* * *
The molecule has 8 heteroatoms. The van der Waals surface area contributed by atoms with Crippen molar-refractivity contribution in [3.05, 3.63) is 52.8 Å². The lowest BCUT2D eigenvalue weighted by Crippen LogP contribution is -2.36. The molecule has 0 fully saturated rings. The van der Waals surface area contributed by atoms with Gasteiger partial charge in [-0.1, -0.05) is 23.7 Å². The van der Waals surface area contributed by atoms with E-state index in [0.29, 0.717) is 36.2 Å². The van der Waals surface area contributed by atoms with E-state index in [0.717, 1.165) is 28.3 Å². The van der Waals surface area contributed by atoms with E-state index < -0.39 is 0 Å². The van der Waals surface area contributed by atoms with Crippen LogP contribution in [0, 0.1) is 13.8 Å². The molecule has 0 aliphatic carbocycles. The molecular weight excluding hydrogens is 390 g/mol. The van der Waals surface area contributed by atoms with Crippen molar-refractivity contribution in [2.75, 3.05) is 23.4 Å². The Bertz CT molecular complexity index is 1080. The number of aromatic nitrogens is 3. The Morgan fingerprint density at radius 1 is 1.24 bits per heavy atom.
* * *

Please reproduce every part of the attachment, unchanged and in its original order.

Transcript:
The molecule has 8 heteroatoms. The van der Waals surface area contributed by atoms with Crippen molar-refractivity contribution in [3.05, 3.63) is 52.8 Å². The lowest BCUT2D eigenvalue weighted by Crippen LogP contribution is -2.36. The molecule has 0 fully saturated rings. The van der Waals surface area contributed by atoms with Gasteiger partial charge in [-0.1, -0.05) is 23.7 Å². The van der Waals surface area contributed by atoms with E-state index in [0.29, 0.717) is 36.2 Å². The van der Waals surface area contributed by atoms with E-state index in [0.717, 1.165) is 28.3 Å². The van der Waals surface area contributed by atoms with E-state index < -0.39 is 0 Å². The van der Waals surface area contributed by atoms with Crippen LogP contribution in [0, 0.1) is 13.8 Å². The molecule has 0 aliphatic carbocycles. The molecular weight excluding hydrogens is 390 g/mol. The van der Waals surface area contributed by atoms with Crippen molar-refractivity contribution in [2.75, 3.05) is 23.4 Å². The Bertz CT molecular complexity index is 1080. The number of aromatic nitrogens is 3. The Morgan fingerprint density at radius 1 is 1.24 bits per heavy atom.